Following 2013’s entirely unmemorable Thor: The Dark World sequel, Marvel Studios decided to perform a hard reset on their overtly drab corner of their shared cinematic universe by handing over the reigns to New Zealand director/actor Taika Waititi, best known for his low-budget deadpan comedies What We Do in the Shadows and The Hunt for the Wilderpeople. The result of that unexpected collaboration is Thor: Ragnarok, the first flat-out comedy that Marvel Studios has ever produced.
While the Guardians of the Galaxy films are steeped in laughs, they serve to lighten up what are first and foremost epic action films. With Thor: Ragnarok, that system is flipped on its head — here, the superhero plot beats seem like an after-thought to the continuous barrage of jokes, which makes for a highly entertaining film, even if it often pushes the plot aside.
What little story there is rests on a family feud between the Norse gods. Thor (Chris Hemsworth) is forced to team-up with his evil brother Loki (Tom Hiddleston) to face off against their powerful and evil sister Hela (the wonderful Cate Blanchett), who is attempting to bring about “Ragnarok,” the destruction of their home world of Asgard. Along the way the brothers end up on the planet Sakaar, where a Hugh Heffner-esque leader known as Grandmaster (Jeff Goldblum) presides over a deadly gladiatorial challenge, whose champion just happens to be Thor’s fellow Avenger Hulk (Mark Ruffalo).
While Thor and Hulk face off, there is also a mutiny brewing amongst Sakaar’s prisoners, which includes a hilariously dry mountain of blue rocks with an inexplicable New Zealand accent (voiced by Waititi). Thrown in this mix is the hard-drinking Valkyrie, a former Asgardian warrior now serving as an enforcer on Sakaar.
While that sounds like a like of plot, it is hardly the focus of Ragnarok. In fact, Hela vanishes for almost a third of the film, and her disappearance barely registers amidst the stream of one-liners and sight gags (including the first — and hopefully last — on-screen appearance of Hulk’s bare buttocks).
Much of the film plays out like a typical 80’s buddy action movie, albeit with a much-larger cast. Thor and Hulk make for a great comic pairing, and the duo get to bounce off the petulant Loki and the guarded Valkyrie as they try to break free from Sakaar (plot details comic fans will recognize as tweaked from the Planet Hulk storyline).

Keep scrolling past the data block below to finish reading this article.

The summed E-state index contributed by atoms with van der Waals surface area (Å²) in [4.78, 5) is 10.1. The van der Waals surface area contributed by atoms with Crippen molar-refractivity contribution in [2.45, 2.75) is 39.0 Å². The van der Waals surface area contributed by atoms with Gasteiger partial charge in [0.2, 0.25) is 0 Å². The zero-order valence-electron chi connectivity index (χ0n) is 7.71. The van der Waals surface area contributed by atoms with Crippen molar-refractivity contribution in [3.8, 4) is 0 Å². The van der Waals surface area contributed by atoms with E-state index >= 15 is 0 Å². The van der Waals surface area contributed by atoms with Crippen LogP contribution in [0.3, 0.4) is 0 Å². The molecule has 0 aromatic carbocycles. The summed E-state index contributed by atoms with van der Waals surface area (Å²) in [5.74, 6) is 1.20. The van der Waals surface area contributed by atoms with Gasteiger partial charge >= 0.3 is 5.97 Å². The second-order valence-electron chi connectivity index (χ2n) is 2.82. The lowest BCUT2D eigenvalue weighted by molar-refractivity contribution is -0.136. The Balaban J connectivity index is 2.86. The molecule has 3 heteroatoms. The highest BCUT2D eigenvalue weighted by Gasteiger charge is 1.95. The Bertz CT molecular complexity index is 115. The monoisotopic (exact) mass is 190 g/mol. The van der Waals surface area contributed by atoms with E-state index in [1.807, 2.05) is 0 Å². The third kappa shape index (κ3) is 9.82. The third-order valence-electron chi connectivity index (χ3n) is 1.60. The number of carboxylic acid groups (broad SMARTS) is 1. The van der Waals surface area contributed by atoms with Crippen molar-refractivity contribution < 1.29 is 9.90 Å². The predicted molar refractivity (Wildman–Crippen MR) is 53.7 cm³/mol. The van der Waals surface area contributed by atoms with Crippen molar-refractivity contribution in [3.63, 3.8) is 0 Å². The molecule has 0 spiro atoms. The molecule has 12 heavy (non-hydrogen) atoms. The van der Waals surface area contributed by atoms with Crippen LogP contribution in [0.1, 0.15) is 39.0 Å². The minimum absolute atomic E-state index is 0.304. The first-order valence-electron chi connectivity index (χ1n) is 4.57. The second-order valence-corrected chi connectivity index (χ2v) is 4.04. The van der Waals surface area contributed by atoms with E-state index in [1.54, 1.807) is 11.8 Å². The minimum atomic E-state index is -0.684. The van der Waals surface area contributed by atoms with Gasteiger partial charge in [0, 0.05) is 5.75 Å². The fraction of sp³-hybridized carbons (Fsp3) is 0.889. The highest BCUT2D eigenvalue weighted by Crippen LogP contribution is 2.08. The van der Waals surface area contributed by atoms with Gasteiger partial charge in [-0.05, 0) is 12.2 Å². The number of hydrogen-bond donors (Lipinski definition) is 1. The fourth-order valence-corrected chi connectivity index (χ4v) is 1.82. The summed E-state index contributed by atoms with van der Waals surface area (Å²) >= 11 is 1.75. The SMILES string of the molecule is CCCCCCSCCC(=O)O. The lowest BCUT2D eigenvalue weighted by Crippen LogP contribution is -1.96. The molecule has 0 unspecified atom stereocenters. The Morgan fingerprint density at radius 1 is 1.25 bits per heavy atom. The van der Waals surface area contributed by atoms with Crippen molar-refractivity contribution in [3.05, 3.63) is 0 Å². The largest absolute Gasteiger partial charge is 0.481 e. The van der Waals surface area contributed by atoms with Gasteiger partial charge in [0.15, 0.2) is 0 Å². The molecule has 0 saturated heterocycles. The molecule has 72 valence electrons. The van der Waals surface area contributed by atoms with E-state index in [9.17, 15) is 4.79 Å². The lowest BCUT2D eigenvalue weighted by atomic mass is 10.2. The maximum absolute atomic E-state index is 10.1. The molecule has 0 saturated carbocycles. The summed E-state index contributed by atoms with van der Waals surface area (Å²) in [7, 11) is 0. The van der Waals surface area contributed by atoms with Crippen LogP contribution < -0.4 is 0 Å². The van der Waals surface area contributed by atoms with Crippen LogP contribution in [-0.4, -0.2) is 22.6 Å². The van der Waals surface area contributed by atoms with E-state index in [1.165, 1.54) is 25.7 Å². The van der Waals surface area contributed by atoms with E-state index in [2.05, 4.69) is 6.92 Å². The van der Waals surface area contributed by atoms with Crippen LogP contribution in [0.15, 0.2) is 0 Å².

Jeff Goldblum is at his utmost Goldblumian self here as the sleazy planetary overlord, and he fully embraces every awkward pause and vocal tick in only the way he can. Sadly, things don’t fare so well for the rest of the (great) supporting cast. Idris Elba is completely underused here as Heimdall, Thor’s inside man in Asgard, who grumbles his way through the few tidbits of dialogue he’s given. As mentioned earlier, even Hela, the prime villain of the film is given less screen time than the wacky Goldblum side-villain, which just goes to show what Waititi is really interested in here.
Placing Waititi’s specific comedic sensibilities over a huge Marvel Studios tent pole film was a risky and inspired choice, and breathes some much-needed new life into Thor’s corner of the Marvel Universe. All the jokes land and feel loose and improvisational, not hammered out by a roomful of writers. Hemsworth has always had a comic spark in him (especially in the Ghostbusters reboot), but he is a full comic star in this entry. Thor is often the butt of the joke here, and though his new portrayal as a bumbling goofball may not jive with how he’s been portrayed in the Marvel films so far (or in the comics for that matter), it definitely works within the context of this crazy movie.
Thor: Ragnarok is one of the truest visual expressions of classic comic book-style art ever put to screen, and fully embraces Thor co-creator Jack Kirby’s wildly manic art style. Thor’s kaleidoscopic entry into the planet Sakkar looks just like a classic Kirby panel come to life, and fully embraces the eye-popping possibilities of 3D.
You can also chuck your Guardians of the Galaxy mix-tapes right out of your Walkman — Thor: Ragnarok features the best score of any Marvel film to date, with Devo’s Mark Mothersbaugh (!) delivering a synth-heavy score that features the perfect amount of bombast and schlocky sci-fun that a film like this needs.
While the last few Marvel movies have been a bit underwhelming in their drab sameness, the utter looseness and fun of Thor: Ragnarok is completely refreshing, and bodes well for the future of the Marvel universe if they continue taking such big swings.